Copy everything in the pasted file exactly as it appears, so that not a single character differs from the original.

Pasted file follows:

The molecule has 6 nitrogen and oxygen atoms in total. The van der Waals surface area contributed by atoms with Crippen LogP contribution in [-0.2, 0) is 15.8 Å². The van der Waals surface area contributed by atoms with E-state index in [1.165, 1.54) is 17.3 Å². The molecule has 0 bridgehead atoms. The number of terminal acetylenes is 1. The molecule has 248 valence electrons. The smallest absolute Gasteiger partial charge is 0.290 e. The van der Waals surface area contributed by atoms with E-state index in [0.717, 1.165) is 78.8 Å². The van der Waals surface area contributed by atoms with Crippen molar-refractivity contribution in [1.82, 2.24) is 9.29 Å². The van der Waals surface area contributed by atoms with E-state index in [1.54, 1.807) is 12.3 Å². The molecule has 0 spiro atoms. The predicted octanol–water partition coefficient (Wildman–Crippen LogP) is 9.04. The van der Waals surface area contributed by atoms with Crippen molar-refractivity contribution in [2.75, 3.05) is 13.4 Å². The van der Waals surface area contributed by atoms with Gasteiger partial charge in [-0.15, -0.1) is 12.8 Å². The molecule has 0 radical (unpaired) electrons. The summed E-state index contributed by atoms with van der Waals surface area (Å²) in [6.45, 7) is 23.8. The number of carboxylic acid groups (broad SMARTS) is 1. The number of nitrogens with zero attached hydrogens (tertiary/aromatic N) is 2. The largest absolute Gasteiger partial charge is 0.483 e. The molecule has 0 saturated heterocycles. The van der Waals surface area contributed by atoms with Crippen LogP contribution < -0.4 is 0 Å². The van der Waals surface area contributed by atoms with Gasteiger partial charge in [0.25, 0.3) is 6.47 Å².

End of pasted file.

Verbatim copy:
The molecule has 6 nitrogen and oxygen atoms in total. The van der Waals surface area contributed by atoms with Crippen LogP contribution in [-0.2, 0) is 15.8 Å². The van der Waals surface area contributed by atoms with E-state index in [1.165, 1.54) is 17.3 Å². The molecule has 0 bridgehead atoms. The number of terminal acetylenes is 1. The molecule has 248 valence electrons. The smallest absolute Gasteiger partial charge is 0.290 e. The van der Waals surface area contributed by atoms with E-state index in [0.717, 1.165) is 78.8 Å². The van der Waals surface area contributed by atoms with Crippen molar-refractivity contribution in [1.82, 2.24) is 9.29 Å². The van der Waals surface area contributed by atoms with E-state index in [1.54, 1.807) is 12.3 Å². The molecule has 0 spiro atoms. The predicted octanol–water partition coefficient (Wildman–Crippen LogP) is 9.04. The van der Waals surface area contributed by atoms with Crippen molar-refractivity contribution in [2.75, 3.05) is 13.4 Å². The van der Waals surface area contributed by atoms with Gasteiger partial charge in [-0.15, -0.1) is 12.8 Å². The molecule has 0 radical (unpaired) electrons. The summed E-state index contributed by atoms with van der Waals surface area (Å²) in [6.45, 7) is 23.8. The number of carboxylic acid groups (broad SMARTS) is 1. The number of nitrogens with zero attached hydrogens (tertiary/aromatic N) is 2. The largest absolute Gasteiger partial charge is 0.483 e. The molecule has 0 saturated heterocycles. The van der Waals surface area contributed by atoms with Crippen LogP contribution < -0.4 is 0 Å². The van der Waals surface area contributed by atoms with Gasteiger partial charge in [0.25, 0.3) is 6.47 Å².